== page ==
This paper is structured as follows. Section 2 further comment related works. The database and the procedure carried out to obtain the contours of people are explained in Section 3. Section 4 describes the different feature extraction and classification approaches used to compare the contours. The evaluation of these methods is performed in Section 5, and conclusions are finally drawn in Section 6.

2 Related work on shape-based recognition

There are previous works that have used the shape or appearance of the body to recognize subjects. Please note that body shape-based recognition techniques are enclosed within the wide area of object-shape-based recognition [14, 15].

The lower part of the silhouette of the body is commonly used in gait-based biometric recognition systems where signals are extracted from video sequences of people walking. Such is the case of the work in [16], where they fused information of the gait biometric trait with some shape cues such as body weight, width and some body part proportions. Then in [17, 18], a multimodal system based on footsteps and gait was built. Likewise, in [19], a spatial temporal analysis of the lower part of the human silhouette was used to build a gait recognition system. In most cases, the silhouette of the people is extracted through background subtraction techniques.

There are also examples in which the silhouette of the person is used solely to recognize subjects. In [20], a system detected human silhouettes through background subtraction and modeled the appearance of the individual based on its colour and its spatial distance. They divided the silhouette into three different blobs and incorporated the path length measure, which is the distance from the top of the head to a given point on the path. Likewise in [21], they proposed a method to re-identify a subject seen in the field of one camera who reappears in another camera’s field. They extracted a spectral classification of the appearance for each person. Then, they propose a new feature based on colour-position histogram in order to characterize the silhouette in static images.

There are other works in which the silhouette information is not used to recognize subjects but with different motivation. In [22], the silhouette of the body is used to analyse human movements through Fourier descriptors. In [23], they were able to recover 3D human configurations through multiple 2D images in conjunction with the information provided by shape context descriptors [24].

Regarding shape-based recognition applied to other biometrics traits, we may find examples in hand [13, 2527] and signature biometrics [28, 29].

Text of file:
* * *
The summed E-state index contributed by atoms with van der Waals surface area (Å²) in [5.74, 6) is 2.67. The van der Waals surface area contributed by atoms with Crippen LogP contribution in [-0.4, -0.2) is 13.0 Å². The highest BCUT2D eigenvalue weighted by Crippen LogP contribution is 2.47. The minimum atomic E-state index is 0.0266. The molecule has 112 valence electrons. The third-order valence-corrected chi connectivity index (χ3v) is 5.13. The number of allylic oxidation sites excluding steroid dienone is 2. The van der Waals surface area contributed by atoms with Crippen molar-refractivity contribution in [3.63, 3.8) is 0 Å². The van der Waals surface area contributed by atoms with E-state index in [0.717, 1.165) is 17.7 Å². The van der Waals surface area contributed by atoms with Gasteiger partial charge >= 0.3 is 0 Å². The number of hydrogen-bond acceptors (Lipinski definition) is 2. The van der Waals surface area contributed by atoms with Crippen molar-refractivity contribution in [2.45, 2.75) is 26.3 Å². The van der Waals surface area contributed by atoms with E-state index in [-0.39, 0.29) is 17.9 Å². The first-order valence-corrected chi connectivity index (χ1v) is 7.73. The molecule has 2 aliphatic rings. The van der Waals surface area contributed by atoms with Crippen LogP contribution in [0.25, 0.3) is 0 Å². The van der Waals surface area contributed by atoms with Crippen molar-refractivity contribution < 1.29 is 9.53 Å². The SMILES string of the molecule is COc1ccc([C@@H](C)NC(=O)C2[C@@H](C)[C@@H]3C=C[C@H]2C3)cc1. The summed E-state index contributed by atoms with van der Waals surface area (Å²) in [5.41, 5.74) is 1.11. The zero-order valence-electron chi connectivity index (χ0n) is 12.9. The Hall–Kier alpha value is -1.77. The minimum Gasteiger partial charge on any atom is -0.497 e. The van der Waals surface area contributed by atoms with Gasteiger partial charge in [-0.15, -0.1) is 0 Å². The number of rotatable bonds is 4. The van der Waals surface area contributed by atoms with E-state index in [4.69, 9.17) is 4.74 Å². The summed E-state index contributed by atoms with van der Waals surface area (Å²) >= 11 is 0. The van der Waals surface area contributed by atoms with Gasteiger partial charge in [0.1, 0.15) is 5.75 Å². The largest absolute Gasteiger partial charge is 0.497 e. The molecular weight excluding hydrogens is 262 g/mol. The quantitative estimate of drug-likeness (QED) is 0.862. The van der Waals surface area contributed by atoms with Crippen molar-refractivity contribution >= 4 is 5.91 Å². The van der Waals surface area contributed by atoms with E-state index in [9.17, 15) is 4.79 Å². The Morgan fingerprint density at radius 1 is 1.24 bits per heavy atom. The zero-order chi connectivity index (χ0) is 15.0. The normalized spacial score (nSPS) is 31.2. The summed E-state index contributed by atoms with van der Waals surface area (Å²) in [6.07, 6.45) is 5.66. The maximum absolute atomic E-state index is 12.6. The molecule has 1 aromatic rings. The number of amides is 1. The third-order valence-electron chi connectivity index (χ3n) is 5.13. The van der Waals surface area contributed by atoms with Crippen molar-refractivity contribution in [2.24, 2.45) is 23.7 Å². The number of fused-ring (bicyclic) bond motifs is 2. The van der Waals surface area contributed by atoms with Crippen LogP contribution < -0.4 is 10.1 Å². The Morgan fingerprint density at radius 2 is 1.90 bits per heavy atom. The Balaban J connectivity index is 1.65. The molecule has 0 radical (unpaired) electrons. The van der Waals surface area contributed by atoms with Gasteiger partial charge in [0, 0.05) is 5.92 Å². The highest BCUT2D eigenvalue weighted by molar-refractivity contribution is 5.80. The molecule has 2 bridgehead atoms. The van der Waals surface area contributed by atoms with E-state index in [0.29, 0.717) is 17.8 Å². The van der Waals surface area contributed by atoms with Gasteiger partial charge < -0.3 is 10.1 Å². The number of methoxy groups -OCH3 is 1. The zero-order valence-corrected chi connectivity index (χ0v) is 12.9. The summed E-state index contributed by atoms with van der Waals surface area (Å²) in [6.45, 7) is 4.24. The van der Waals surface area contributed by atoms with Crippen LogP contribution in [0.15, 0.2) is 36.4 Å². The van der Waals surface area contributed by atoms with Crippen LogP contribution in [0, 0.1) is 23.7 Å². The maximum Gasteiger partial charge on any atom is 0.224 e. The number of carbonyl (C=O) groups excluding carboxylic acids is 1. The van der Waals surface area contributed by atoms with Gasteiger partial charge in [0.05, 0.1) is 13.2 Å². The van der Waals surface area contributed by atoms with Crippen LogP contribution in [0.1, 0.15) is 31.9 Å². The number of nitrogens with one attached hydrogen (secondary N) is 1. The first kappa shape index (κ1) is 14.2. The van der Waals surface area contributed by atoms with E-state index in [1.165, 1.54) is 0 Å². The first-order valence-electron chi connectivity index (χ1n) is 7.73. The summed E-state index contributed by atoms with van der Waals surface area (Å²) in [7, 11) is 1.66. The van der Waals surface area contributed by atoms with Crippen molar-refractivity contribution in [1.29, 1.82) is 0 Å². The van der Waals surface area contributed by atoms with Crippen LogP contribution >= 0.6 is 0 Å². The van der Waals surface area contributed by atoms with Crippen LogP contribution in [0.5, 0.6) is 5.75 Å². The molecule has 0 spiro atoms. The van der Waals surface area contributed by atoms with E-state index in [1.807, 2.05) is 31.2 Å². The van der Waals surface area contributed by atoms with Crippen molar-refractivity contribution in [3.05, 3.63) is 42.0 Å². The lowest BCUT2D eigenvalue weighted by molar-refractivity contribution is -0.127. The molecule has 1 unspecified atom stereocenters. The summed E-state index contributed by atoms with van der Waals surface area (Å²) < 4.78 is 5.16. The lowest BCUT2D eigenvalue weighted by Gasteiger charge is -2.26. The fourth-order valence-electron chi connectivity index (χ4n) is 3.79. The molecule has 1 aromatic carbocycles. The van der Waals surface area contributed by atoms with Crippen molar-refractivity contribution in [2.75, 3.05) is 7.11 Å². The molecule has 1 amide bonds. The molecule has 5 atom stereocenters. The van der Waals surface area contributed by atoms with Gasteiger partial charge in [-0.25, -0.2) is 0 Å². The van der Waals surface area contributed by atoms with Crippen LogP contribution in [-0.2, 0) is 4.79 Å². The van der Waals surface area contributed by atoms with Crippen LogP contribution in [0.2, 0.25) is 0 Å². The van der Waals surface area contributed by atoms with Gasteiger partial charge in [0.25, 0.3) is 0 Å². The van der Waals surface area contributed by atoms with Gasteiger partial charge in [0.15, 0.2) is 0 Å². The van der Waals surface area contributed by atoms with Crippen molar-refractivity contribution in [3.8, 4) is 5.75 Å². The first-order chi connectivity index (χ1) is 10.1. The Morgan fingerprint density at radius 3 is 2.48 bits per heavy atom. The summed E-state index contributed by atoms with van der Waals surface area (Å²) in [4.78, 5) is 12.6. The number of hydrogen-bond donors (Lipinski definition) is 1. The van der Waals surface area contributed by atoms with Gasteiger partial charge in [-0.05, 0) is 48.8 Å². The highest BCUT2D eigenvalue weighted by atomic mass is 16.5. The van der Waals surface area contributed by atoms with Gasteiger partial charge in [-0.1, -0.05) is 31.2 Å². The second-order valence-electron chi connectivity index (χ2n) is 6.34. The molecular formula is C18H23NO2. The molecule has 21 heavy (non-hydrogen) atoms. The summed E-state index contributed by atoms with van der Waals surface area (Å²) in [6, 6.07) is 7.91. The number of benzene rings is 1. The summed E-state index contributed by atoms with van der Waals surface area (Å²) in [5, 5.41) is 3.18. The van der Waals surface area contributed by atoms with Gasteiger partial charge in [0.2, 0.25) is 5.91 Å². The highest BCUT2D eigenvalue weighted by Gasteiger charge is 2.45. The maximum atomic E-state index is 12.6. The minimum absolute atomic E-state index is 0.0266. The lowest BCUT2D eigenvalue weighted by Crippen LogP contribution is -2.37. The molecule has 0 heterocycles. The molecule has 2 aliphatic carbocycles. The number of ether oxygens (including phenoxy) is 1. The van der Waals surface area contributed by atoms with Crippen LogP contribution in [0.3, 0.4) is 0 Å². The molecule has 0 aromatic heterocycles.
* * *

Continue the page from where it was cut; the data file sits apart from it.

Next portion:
3 Database and contour extraction

Due to the unavailability of real MMW image databases, in this paper, we use a synthetic database called BIOGIGA. The corpus of the BIOGIGA database consists of synthetic images at 94 GHz of the body of 50 individuals (25 males and 25 females). BIOGIGA images are the result of simulations carried out on corporal models at two types of scenarios (outdoors and indoors) with two kinds of imaging systems (passive and active). These corporal models are previously generated using the software MakeHuman1 based on body measurements taken from real subjects. Then, these models are imported to Blender2, which simulates the effect of the 94-GHz radiation over the human models. A more detailed description of the generation of the BIOGIGA database can be found in [5, 6, 30].

In this paper, only passive images at outdoor scenarios are considered similarly as the previous work using a real database [4]. This subset of the database is comprised of 50 subjects, with 6 images per user. Three of them are simulated with clothes, and the other three are simulated without clothes to analyse the effect of clothing and have some variability between images from the same person. Pose rotation is also considered in the images, having two images with 10°, two images with 0° and two images with −10°. Figure 3 shows some images from a single subject of the database. As can be seen, images with and without clothes are very similar as the 94-GHz band is almost transparent to clothes; however, the pixel intensity is a bit darker in the images with clothes and small parts of the clothes are still noticeable in the waist and neck. The pose rotation is also observed.
Fig. 3

Passive outdoor images. Synthetic images of one user simulated at 94 GHz with a passive system and outdoors contained in BIOGIGA database [5]. The figure shows the three different camera angles available (10°, 0° and −10°) and images with clothes and without clothes